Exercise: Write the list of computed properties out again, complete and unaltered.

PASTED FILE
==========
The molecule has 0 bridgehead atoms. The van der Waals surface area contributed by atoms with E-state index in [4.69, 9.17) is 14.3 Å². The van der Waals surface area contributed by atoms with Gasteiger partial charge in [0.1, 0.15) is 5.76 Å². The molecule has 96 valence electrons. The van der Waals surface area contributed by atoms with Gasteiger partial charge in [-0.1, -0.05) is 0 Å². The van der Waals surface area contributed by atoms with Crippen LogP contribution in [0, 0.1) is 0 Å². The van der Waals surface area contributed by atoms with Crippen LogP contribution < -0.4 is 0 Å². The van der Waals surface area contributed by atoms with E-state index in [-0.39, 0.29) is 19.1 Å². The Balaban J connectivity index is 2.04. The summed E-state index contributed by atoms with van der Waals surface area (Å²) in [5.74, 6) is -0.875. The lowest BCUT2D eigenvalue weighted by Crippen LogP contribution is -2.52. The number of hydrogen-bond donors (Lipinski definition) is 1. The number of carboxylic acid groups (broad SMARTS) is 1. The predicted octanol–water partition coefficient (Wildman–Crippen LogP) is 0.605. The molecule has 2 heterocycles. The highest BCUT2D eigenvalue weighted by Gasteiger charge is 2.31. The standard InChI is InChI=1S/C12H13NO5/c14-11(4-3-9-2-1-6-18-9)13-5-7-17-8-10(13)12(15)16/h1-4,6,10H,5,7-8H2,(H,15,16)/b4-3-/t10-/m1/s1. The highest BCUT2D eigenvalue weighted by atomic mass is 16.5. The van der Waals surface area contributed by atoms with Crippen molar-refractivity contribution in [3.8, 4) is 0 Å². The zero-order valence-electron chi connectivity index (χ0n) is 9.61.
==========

The molecule has 0 bridgehead atoms. The van der Waals surface area contributed by atoms with E-state index in [4.69, 9.17) is 14.3 Å². The van der Waals surface area contributed by atoms with Gasteiger partial charge in [0.1, 0.15) is 5.76 Å². The molecule has 96 valence electrons. The van der Waals surface area contributed by atoms with Gasteiger partial charge in [-0.1, -0.05) is 0 Å². The van der Waals surface area contributed by atoms with Crippen LogP contribution in [0, 0.1) is 0 Å². The van der Waals surface area contributed by atoms with Crippen LogP contribution < -0.4 is 0 Å². The van der Waals surface area contributed by atoms with E-state index in [-0.39, 0.29) is 19.1 Å². The Balaban J connectivity index is 2.04. The summed E-state index contributed by atoms with van der Waals surface area (Å²) in [5.74, 6) is -0.875. The lowest BCUT2D eigenvalue weighted by Crippen LogP contribution is -2.52. The number of hydrogen-bond donors (Lipinski definition) is 1. The number of carboxylic acid groups (broad SMARTS) is 1. The predicted octanol–water partition coefficient (Wildman–Crippen LogP) is 0.605. The molecule has 2 heterocycles. The highest BCUT2D eigenvalue weighted by Gasteiger charge is 2.31. The standard InChI is InChI=1S/C12H13NO5/c14-11(4-3-9-2-1-6-18-9)13-5-7-17-8-10(13)12(15)16/h1-4,6,10H,5,7-8H2,(H,15,16)/b4-3-/t10-/m1/s1. The highest BCUT2D eigenvalue weighted by atomic mass is 16.5. The van der Waals surface area contributed by atoms with Crippen molar-refractivity contribution in [3.8, 4) is 0 Å². The zero-order valence-electron chi connectivity index (χ0n) is 9.61.